Painting Landscapes in Photoshop 4

Part 4

Part 1
Part 2
Part 3

In this final part of Painting Landscapes in Photoshop. I’ll show you a step by step of how I painted Riverbank 1 and a few more brushes I created. I’ll also show the steps to creating clouds and the water.

First, here is the final painting.

Riverbank - Kathie Miller

When painting in Photoshop, I don’t take an existing photograph and manipulate it. I paint in the traditional way as though I was painting on canvas. My first step is to sketch it out.

Painting landscapes in Photoshop tutorial - Kathie Miller

I just need a general map of where the different elements go. This will be on a layer above all other layers to refer to when I need to.

 

On a new layer, I added a gradient from dark blue down to light blue. I don’t need to cover the entire page.

Painting landscapes in Photoshop tutorial - Kathie Miller

 

This is the brush I created for the clouds.  I changed the color and size as I went. Occasionally using the smudge tool for a softer look.

 

 

Painting Clouds

Painting clouds in Photoshop - Kathie Miller

On a separate layer above the sky, I start with a color almost the same as the sky but a bit more gray for the shadows.

 

 

Painting clouds in Photoshop - Kathie Miller

 

 

I then chose a color slightly lighter with a little violet tapping this color here and there. I then give this step a very subtle motion blue to give the clouds movement.

 

Painting clouds in Photoshop - Kathie Miller

 

 

I reduce the brush size and choose a lighter color. I have not used pure white in any of these steps.

 

 

Painting clouds in Photoshop - Kathie Miller

 

 

The final step is the highlights. I used a near white with a hint of yellow. Then go back over it with a smudge brush to soften it all down.

 

 

 

The sky complete

Painting clouds in Photoshop - Kathie Miller

 

 

 

 

 

On a new layer, I start creating the farthest hill. This required another type of brush. One that would give me the illusion of tree canopies.

Painting landscapes in Photoshop - Kathie MillerThe farthest hill complete

 

 

 

 

 

 

 

 

 

The trees on the next hill needed yet another type of brush

 

 

Painting landscapes in Photoshop - Kathie Miller

 

 

The next hill complete, now on to the trees on the right.

 

 

 

 

 

I used the same brush as above but changed the size, scatter and of course the colors.

Painting landscapes in Photoshop - Kathie Miller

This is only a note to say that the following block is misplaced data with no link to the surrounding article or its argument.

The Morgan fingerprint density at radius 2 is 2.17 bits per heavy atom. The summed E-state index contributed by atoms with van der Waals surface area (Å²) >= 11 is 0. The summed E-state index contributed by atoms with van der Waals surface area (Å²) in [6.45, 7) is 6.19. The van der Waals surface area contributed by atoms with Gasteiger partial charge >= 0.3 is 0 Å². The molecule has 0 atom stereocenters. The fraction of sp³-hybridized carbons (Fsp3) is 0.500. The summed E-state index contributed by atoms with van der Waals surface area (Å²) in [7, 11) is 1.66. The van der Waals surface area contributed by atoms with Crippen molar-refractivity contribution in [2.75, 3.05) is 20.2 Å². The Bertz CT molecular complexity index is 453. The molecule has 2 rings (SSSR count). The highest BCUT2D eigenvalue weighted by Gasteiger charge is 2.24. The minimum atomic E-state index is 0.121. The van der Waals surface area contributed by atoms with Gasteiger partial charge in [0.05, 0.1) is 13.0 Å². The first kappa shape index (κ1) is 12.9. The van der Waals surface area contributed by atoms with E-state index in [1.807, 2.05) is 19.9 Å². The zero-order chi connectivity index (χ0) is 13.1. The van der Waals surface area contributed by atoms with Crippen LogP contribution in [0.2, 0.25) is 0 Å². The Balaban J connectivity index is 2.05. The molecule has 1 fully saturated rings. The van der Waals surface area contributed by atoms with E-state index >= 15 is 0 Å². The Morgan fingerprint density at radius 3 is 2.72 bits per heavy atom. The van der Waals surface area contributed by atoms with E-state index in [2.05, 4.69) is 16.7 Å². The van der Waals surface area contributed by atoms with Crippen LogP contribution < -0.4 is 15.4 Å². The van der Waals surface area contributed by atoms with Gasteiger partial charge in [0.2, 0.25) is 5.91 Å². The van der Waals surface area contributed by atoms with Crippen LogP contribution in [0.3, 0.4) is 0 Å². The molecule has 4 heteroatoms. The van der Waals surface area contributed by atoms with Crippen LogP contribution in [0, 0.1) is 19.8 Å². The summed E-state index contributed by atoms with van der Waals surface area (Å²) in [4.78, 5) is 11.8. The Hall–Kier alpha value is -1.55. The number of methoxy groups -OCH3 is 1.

Trees on the left used this brush

I used this in a variety of sizes and colors. These trees are closer and needed to more detail.

 

 

 

Painting landscapes in Photoshop - Kathie Miller

Painting landscapes in Photoshop - Kathie Miller

Here’s a close up of the trees on the left.

 

 

 

 

 

 

Painting the Water

Painting landscapes in Photoshop - Kathie Miller

 

 

After the top of the painting is done, I merge all the layers, copy it and turn it upside down then move it down, then move it up to match the shoreline.

 

 

 

 

Painting landscapes in Photoshop - Kathie Miller

 

Reflections are not always a perfect copy of the scene above. It depends on the angle of the viewer. So you may not see all of the sky or all of the trees. The reflection usually mirrors the distance and slowly gets darker as it comes closer. The reason for this is as it gets closer to the viewer, you can see more straight down to the bottom. So on a separate layer above, I need to add a gradient from transparent at the top to a darker color at the bottom. I then lower the opacity until it looks good.

Painting landscapes in Photoshop - Kathie Miller

 

I give the water a horizontal motion blue. How much depends on how glassy you want the water. Using the smudge brush, I pull the colors into each other here and there to create the ripples.

 

 

Painting landscapes in Photoshop - Kathie Miller

 

I add details with a tiny round brush for more ripples, then soften them a bit so they aren’t so harsh.

 

 

 

 

I hope you enjoyed this 4 part series and that it inspires you to try it. Once you understand the dynamics of creating brushes in Photoshop, the sky’s the limit and you can create anything from fur (another demo) to dragon scales.

If you have any questions about this blog or maybe I left a step out and you got lost, feel free to contact me and ask away. I’m always happy to help where I can.

 

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